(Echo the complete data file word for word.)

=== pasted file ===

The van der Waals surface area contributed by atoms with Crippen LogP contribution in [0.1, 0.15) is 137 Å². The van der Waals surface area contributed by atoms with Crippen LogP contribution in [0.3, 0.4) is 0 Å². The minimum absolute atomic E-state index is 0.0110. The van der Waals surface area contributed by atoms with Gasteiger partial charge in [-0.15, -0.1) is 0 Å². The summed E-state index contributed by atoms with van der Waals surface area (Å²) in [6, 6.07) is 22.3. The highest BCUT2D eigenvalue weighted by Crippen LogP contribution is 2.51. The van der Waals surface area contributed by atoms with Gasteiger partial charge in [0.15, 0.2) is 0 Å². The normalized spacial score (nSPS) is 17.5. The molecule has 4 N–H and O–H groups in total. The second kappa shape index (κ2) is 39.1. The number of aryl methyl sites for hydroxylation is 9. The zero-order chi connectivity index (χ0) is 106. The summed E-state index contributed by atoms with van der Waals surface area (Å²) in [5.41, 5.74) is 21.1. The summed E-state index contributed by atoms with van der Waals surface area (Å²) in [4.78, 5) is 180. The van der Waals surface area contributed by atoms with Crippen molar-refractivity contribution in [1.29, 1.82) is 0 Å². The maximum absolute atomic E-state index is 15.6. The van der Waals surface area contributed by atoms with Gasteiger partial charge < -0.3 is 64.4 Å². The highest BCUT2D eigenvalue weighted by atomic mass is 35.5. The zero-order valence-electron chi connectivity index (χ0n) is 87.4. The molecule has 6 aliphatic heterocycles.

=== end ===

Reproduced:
The van der Waals surface area contributed by atoms with Crippen LogP contribution in [0.1, 0.15) is 137 Å². The van der Waals surface area contributed by atoms with Crippen LogP contribution in [0.3, 0.4) is 0 Å². The minimum absolute atomic E-state index is 0.0110. The van der Waals surface area contributed by atoms with Gasteiger partial charge in [-0.15, -0.1) is 0 Å². The summed E-state index contributed by atoms with van der Waals surface area (Å²) in [6, 6.07) is 22.3. The highest BCUT2D eigenvalue weighted by Crippen LogP contribution is 2.51. The van der Waals surface area contributed by atoms with Gasteiger partial charge in [0.15, 0.2) is 0 Å². The normalized spacial score (nSPS) is 17.5. The molecule has 4 N–H and O–H groups in total. The second kappa shape index (κ2) is 39.1. The number of aryl methyl sites for hydroxylation is 9. The zero-order chi connectivity index (χ0) is 106. The summed E-state index contributed by atoms with van der Waals surface area (Å²) in [5.41, 5.74) is 21.1. The summed E-state index contributed by atoms with van der Waals surface area (Å²) in [4.78, 5) is 180. The van der Waals surface area contributed by atoms with Crippen molar-refractivity contribution in [1.29, 1.82) is 0 Å². The maximum absolute atomic E-state index is 15.6. The van der Waals surface area contributed by atoms with Gasteiger partial charge < -0.3 is 64.4 Å². The highest BCUT2D eigenvalue weighted by atomic mass is 35.5. The zero-order valence-electron chi connectivity index (χ0n) is 87.4. The molecule has 6 aliphatic heterocycles.